Unfortunately, I dislike being attacked by mutant birds and squirrels as much as the next man. Additionally, I don’t relish the idea of having to wear an isolation suit in order to enjoy my deck, such as it is. So, it was with little optimism that I went to the local gardening store in search of an alternative solution.
“I have crabgrass in my driveway. I’d like it to die and never come back.”
The gardening lady suggested vinegar. I was polite and did not throttle her.
“I’m thinking something more permanent and dangerously lethal. What else could you suggest?”
Gardening people have this disdainful way of looking at people like me. They really can’t understand the thinking of the non-gardener. Gardening people are the kind of people who appreciate dirt, and are in the profession because they love to garden and can’t imagine life without it.
Dirt however does not spend a lot of time mucking up my imagination. I prefer to let dirt rest in its chosen spot. Live and let live, so to speak.
To some gardeners, this makes me the enemy, and I don’t feel this is fair. I like gardens; I really do. I don’t even mind the concept of organic gardening. I just wish there were ways of doing it that did not involve the need for periodic intensive chiropractic help.
I love my wife far more than I dislike gardening, however. So I desperately wanted some sympathy and a way to kill the crabgrass that didn’t involve days of sweaty labor.
I went home with a product that the lady said was new out this spring. It promised to kill everything that doesn’t walk, crawl, or fly. I would need to reapply it yearly, so it was not as effective as plutonium would be, but sacrifices sometimes need to be made in the name of environmental safety.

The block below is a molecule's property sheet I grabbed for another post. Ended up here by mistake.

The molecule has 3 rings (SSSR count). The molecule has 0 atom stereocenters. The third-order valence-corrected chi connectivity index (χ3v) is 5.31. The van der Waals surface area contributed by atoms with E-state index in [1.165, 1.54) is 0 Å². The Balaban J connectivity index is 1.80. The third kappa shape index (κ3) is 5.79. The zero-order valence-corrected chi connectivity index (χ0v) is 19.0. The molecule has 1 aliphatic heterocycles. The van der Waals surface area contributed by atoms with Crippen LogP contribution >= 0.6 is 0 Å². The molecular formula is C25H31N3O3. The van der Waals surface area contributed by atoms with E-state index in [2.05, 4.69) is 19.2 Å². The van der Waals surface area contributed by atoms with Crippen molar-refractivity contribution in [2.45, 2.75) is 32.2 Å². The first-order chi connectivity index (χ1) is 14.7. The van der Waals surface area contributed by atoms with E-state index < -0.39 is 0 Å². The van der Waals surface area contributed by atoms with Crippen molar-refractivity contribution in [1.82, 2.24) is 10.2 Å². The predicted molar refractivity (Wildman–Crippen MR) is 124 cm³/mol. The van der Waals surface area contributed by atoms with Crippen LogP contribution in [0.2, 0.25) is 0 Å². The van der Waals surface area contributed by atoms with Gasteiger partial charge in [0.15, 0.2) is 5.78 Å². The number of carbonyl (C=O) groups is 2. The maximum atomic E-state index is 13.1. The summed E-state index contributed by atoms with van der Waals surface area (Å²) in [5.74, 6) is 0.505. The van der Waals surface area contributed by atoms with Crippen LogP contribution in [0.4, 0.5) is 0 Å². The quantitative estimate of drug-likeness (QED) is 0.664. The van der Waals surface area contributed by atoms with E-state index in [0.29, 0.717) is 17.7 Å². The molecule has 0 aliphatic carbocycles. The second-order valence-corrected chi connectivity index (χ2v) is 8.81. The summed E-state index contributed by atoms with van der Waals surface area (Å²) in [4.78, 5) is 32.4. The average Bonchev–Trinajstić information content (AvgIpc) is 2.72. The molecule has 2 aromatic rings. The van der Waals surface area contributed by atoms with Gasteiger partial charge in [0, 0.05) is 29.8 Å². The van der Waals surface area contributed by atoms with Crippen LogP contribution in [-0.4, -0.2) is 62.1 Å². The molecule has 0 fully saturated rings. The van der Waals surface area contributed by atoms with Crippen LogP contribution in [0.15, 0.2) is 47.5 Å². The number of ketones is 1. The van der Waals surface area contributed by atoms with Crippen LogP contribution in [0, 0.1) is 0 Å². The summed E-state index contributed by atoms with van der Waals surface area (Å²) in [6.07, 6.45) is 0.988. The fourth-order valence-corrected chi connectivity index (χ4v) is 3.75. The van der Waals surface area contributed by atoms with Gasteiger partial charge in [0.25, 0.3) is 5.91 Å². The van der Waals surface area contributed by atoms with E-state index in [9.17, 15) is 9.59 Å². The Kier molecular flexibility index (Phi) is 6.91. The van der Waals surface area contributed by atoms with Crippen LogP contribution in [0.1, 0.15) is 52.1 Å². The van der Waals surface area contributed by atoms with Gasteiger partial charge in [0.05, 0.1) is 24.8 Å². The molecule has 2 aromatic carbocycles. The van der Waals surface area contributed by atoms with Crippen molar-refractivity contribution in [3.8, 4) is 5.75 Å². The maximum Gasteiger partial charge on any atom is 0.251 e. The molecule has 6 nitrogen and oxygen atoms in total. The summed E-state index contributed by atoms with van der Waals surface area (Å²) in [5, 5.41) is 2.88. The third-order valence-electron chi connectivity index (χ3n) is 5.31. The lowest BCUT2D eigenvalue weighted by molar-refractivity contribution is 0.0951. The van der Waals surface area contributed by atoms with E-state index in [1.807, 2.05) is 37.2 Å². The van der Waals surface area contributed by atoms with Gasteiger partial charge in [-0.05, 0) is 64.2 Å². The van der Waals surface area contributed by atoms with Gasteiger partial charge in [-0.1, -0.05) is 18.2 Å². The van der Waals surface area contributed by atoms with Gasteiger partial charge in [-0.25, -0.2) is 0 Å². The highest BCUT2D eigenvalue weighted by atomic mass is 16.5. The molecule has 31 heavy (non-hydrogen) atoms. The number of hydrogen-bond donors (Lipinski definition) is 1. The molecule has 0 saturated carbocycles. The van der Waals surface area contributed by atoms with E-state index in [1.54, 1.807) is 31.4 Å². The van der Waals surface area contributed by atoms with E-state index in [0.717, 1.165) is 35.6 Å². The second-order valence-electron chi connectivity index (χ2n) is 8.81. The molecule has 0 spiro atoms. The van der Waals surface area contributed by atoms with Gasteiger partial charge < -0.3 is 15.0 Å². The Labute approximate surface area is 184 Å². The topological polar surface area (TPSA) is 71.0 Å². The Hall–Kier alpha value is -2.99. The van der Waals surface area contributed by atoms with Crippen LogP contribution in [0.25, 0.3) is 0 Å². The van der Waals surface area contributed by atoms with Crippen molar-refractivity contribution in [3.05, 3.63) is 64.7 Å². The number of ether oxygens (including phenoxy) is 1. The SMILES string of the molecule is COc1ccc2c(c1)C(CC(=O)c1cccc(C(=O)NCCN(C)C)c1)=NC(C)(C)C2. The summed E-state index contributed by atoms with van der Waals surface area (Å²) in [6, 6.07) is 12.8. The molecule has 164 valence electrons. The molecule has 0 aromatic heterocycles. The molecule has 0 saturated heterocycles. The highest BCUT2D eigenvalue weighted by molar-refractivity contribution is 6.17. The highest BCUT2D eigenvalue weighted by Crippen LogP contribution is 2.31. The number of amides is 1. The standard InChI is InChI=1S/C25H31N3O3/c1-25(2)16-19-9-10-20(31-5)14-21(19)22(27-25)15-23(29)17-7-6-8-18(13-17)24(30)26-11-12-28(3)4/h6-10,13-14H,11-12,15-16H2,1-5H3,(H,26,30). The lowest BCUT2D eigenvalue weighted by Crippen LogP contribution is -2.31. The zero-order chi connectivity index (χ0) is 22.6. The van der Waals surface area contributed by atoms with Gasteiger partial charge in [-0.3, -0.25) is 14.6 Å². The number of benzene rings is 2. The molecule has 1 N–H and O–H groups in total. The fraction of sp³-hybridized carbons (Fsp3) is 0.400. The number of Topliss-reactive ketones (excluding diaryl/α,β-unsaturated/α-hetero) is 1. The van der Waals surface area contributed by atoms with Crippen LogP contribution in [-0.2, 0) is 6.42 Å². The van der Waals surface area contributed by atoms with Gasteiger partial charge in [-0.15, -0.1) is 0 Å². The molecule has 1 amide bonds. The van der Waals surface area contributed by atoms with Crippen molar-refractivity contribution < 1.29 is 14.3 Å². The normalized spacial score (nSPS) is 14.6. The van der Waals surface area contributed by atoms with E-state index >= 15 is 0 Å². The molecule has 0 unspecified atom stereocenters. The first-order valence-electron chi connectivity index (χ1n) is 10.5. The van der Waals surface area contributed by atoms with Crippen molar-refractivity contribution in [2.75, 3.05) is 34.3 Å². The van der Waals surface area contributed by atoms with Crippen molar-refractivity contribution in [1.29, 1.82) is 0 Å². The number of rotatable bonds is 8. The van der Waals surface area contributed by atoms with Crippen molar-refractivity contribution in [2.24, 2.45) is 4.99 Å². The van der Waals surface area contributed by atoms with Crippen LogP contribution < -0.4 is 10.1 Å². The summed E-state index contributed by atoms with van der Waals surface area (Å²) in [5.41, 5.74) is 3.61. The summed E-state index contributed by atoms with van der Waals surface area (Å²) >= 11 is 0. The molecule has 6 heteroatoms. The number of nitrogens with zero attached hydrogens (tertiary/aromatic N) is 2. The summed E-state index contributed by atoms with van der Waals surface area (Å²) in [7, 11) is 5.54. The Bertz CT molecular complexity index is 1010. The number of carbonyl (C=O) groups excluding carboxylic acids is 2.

The garden lady was insistent in emphasizing that we would not be able to plant anything in the area where this was applied. I was tempted to explain that we weren’t planning to plant potatoes in our driveway cracks for a least the next couple of years, but I refrained.
She also emphasized not to spray it, but to just mix it with water in a bucket and pour it into my driveway cracks with a cup. The bottle itself recommends using a watering can. This is fine. I later went out and bought one specifically for this purpose, and emblazoned it with the words “Ridiculously toxic! Do not use for anything at all!”
Additionally, the product (which, to my disappointment, was not festooned with skulls and crossbones) indicated that I should wear safety goggles and do everything short of burning my clothing to sterilize them after use.
This statement filled me with hope. While it wouldn’t be as satisfying to apply as a blowtorch would be, it was at least gratifying to know that I would, in some small measure, be taking my life into my hands when I applied it.
I went out, pulled out what crabgrass I could by hand, and applied my lethal concoction on the stubborn remains while cackling with glee.
Two days later, the stuff was dead. All of it. Instead of healthy green tufts of crabgrass jutting from every crack, I had unhealthy, dead tufts of crabgrass jutting from every crack. My fantasy of watching it crumble to dust and blow away seemed a trifle unrealistic. Even though dead, it still took hours of backbreaking work to finish off the job.
Eventually though, with enough pleading, I hope to talk my wife into letting me buy a blowtorch for things like this. With the proper tools, I really think that I can learn to enjoy this gardening stuff!